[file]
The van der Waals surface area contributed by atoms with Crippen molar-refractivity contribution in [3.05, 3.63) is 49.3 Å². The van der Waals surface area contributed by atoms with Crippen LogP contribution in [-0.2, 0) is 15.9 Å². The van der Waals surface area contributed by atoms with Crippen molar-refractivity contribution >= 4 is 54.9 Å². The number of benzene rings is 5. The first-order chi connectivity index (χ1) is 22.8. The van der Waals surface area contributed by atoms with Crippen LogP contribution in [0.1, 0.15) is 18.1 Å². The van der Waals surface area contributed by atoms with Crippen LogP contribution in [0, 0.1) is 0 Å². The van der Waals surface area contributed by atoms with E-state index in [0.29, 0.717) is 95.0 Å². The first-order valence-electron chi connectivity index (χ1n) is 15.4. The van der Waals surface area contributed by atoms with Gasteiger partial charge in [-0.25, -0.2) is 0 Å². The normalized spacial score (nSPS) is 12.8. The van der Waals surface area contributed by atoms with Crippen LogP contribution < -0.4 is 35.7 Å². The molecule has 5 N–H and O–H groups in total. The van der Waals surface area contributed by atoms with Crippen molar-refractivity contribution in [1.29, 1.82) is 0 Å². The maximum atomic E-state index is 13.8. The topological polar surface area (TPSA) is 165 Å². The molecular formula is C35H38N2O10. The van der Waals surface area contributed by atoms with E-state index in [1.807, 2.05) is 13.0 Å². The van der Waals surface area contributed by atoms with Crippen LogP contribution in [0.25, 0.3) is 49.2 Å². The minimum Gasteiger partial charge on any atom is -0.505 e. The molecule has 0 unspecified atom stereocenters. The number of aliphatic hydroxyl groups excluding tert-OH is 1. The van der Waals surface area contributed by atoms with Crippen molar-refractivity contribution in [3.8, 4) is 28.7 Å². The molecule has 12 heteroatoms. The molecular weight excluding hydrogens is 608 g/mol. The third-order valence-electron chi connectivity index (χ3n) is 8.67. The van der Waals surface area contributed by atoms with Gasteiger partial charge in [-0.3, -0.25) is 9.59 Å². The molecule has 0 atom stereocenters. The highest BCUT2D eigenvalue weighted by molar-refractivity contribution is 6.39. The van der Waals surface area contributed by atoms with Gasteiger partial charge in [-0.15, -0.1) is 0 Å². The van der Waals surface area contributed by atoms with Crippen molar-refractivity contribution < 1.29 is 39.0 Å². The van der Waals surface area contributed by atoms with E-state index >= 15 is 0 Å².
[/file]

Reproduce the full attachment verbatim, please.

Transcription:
The van der Waals surface area contributed by atoms with Crippen molar-refractivity contribution in [3.05, 3.63) is 49.3 Å². The van der Waals surface area contributed by atoms with Crippen LogP contribution in [-0.2, 0) is 15.9 Å². The van der Waals surface area contributed by atoms with Crippen molar-refractivity contribution >= 4 is 54.9 Å². The number of benzene rings is 5. The first-order chi connectivity index (χ1) is 22.8. The van der Waals surface area contributed by atoms with Crippen LogP contribution in [0.1, 0.15) is 18.1 Å². The van der Waals surface area contributed by atoms with Crippen LogP contribution in [0, 0.1) is 0 Å². The van der Waals surface area contributed by atoms with E-state index in [0.29, 0.717) is 95.0 Å². The first-order valence-electron chi connectivity index (χ1n) is 15.4. The van der Waals surface area contributed by atoms with Gasteiger partial charge in [-0.25, -0.2) is 0 Å². The normalized spacial score (nSPS) is 12.8. The van der Waals surface area contributed by atoms with Crippen LogP contribution < -0.4 is 35.7 Å². The molecule has 5 N–H and O–H groups in total. The van der Waals surface area contributed by atoms with Crippen molar-refractivity contribution in [1.29, 1.82) is 0 Å². The maximum atomic E-state index is 13.8. The topological polar surface area (TPSA) is 165 Å². The molecular formula is C35H38N2O10. The van der Waals surface area contributed by atoms with E-state index in [1.807, 2.05) is 13.0 Å². The van der Waals surface area contributed by atoms with Crippen LogP contribution in [0.25, 0.3) is 49.2 Å². The minimum Gasteiger partial charge on any atom is -0.505 e. The molecule has 0 unspecified atom stereocenters. The number of aliphatic hydroxyl groups excluding tert-OH is 1. The van der Waals surface area contributed by atoms with Crippen molar-refractivity contribution in [3.8, 4) is 28.7 Å². The molecule has 12 heteroatoms. The molecular weight excluding hydrogens is 608 g/mol. The third-order valence-electron chi connectivity index (χ3n) is 8.67. The van der Waals surface area contributed by atoms with Gasteiger partial charge in [-0.3, -0.25) is 9.59 Å². The molecule has 0 atom stereocenters. The highest BCUT2D eigenvalue weighted by molar-refractivity contribution is 6.39. The van der Waals surface area contributed by atoms with Gasteiger partial charge in [-0.15, -0.1) is 0 Å². The van der Waals surface area contributed by atoms with Crippen molar-refractivity contribution < 1.29 is 39.0 Å². The van der Waals surface area contributed by atoms with E-state index >= 15 is 0 Å².